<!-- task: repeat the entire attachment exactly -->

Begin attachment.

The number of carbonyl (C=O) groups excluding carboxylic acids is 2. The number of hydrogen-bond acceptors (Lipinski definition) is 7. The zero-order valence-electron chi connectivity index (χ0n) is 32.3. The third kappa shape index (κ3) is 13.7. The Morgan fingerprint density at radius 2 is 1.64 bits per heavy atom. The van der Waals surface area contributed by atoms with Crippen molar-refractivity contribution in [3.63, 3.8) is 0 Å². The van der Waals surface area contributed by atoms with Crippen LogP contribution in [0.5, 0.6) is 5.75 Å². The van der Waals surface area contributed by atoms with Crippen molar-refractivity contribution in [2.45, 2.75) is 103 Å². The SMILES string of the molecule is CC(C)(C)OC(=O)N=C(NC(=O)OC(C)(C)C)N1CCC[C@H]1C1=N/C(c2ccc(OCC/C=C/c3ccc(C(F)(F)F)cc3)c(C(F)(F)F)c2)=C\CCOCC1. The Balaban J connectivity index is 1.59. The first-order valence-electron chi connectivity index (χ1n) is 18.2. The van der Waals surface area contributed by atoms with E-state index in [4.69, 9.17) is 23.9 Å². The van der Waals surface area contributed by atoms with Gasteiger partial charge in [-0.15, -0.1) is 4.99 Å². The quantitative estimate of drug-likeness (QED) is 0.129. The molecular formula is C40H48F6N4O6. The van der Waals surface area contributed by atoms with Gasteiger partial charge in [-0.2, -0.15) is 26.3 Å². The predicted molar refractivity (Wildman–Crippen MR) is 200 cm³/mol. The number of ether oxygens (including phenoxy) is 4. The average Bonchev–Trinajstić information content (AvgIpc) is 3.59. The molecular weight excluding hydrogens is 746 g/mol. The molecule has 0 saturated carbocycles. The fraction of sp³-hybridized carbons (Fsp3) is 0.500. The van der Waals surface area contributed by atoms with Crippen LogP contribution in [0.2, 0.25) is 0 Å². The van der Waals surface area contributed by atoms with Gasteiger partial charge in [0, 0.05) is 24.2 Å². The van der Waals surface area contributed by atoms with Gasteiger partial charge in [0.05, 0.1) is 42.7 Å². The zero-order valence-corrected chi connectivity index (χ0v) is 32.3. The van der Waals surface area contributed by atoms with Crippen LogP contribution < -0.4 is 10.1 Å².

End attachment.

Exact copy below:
The number of carbonyl (C=O) groups excluding carboxylic acids is 2. The number of hydrogen-bond acceptors (Lipinski definition) is 7. The zero-order valence-electron chi connectivity index (χ0n) is 32.3. The third kappa shape index (κ3) is 13.7. The Morgan fingerprint density at radius 2 is 1.64 bits per heavy atom. The van der Waals surface area contributed by atoms with Crippen molar-refractivity contribution in [3.63, 3.8) is 0 Å². The van der Waals surface area contributed by atoms with Crippen LogP contribution in [0.5, 0.6) is 5.75 Å². The van der Waals surface area contributed by atoms with Crippen molar-refractivity contribution in [2.45, 2.75) is 103 Å². The SMILES string of the molecule is CC(C)(C)OC(=O)N=C(NC(=O)OC(C)(C)C)N1CCC[C@H]1C1=N/C(c2ccc(OCC/C=C/c3ccc(C(F)(F)F)cc3)c(C(F)(F)F)c2)=C\CCOCC1. The Balaban J connectivity index is 1.59. The first-order valence-electron chi connectivity index (χ1n) is 18.2. The van der Waals surface area contributed by atoms with E-state index in [4.69, 9.17) is 23.9 Å². The van der Waals surface area contributed by atoms with Gasteiger partial charge in [-0.15, -0.1) is 4.99 Å². The quantitative estimate of drug-likeness (QED) is 0.129. The molecular formula is C40H48F6N4O6. The van der Waals surface area contributed by atoms with Gasteiger partial charge in [-0.2, -0.15) is 26.3 Å². The predicted molar refractivity (Wildman–Crippen MR) is 200 cm³/mol. The number of ether oxygens (including phenoxy) is 4. The average Bonchev–Trinajstić information content (AvgIpc) is 3.59. The molecular weight excluding hydrogens is 746 g/mol. The molecule has 0 saturated carbocycles. The fraction of sp³-hybridized carbons (Fsp3) is 0.500. The van der Waals surface area contributed by atoms with Crippen LogP contribution in [0.2, 0.25) is 0 Å². The van der Waals surface area contributed by atoms with Gasteiger partial charge in [0, 0.05) is 24.2 Å². The van der Waals surface area contributed by atoms with Gasteiger partial charge in [0.05, 0.1) is 42.7 Å². The zero-order valence-corrected chi connectivity index (χ0v) is 32.3. The van der Waals surface area contributed by atoms with Crippen LogP contribution < -0.4 is 10.1 Å².